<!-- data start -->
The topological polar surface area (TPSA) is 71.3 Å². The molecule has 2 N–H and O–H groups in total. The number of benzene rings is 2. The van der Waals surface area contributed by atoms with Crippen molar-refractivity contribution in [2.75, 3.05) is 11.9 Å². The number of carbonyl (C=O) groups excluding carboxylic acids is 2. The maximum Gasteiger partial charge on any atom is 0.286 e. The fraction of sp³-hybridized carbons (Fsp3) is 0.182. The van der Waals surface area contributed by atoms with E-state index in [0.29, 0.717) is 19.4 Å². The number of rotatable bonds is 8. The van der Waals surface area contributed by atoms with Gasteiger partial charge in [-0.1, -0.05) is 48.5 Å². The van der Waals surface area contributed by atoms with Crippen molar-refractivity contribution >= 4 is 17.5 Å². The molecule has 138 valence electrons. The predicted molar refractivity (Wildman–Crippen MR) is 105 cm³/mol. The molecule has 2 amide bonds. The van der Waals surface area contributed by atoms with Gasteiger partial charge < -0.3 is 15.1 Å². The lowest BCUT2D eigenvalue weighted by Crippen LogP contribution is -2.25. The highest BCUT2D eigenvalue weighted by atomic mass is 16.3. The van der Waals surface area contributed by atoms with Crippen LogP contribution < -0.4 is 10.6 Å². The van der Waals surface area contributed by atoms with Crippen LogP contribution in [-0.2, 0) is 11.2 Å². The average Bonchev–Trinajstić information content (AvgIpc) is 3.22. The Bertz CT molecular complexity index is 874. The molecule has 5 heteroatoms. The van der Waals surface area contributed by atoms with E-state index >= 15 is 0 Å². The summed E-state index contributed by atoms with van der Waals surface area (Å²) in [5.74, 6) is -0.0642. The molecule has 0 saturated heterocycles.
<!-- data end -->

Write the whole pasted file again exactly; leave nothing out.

The topological polar surface area (TPSA) is 71.3 Å². The molecule has 2 N–H and O–H groups in total. The number of benzene rings is 2. The van der Waals surface area contributed by atoms with Crippen molar-refractivity contribution in [2.75, 3.05) is 11.9 Å². The number of carbonyl (C=O) groups excluding carboxylic acids is 2. The maximum Gasteiger partial charge on any atom is 0.286 e. The fraction of sp³-hybridized carbons (Fsp3) is 0.182. The van der Waals surface area contributed by atoms with E-state index in [0.29, 0.717) is 19.4 Å². The number of rotatable bonds is 8. The van der Waals surface area contributed by atoms with Gasteiger partial charge in [-0.1, -0.05) is 48.5 Å². The van der Waals surface area contributed by atoms with Crippen molar-refractivity contribution >= 4 is 17.5 Å². The molecule has 138 valence electrons. The predicted molar refractivity (Wildman–Crippen MR) is 105 cm³/mol. The molecule has 2 amide bonds. The van der Waals surface area contributed by atoms with Gasteiger partial charge < -0.3 is 15.1 Å². The lowest BCUT2D eigenvalue weighted by Crippen LogP contribution is -2.25. The highest BCUT2D eigenvalue weighted by atomic mass is 16.3. The van der Waals surface area contributed by atoms with Crippen LogP contribution < -0.4 is 10.6 Å². The van der Waals surface area contributed by atoms with Crippen LogP contribution in [-0.2, 0) is 11.2 Å². The average Bonchev–Trinajstić information content (AvgIpc) is 3.22. The Bertz CT molecular complexity index is 874. The molecule has 5 heteroatoms. The van der Waals surface area contributed by atoms with E-state index >= 15 is 0 Å². The summed E-state index contributed by atoms with van der Waals surface area (Å²) in [5.74, 6) is -0.0642. The molecule has 0 saturated heterocycles.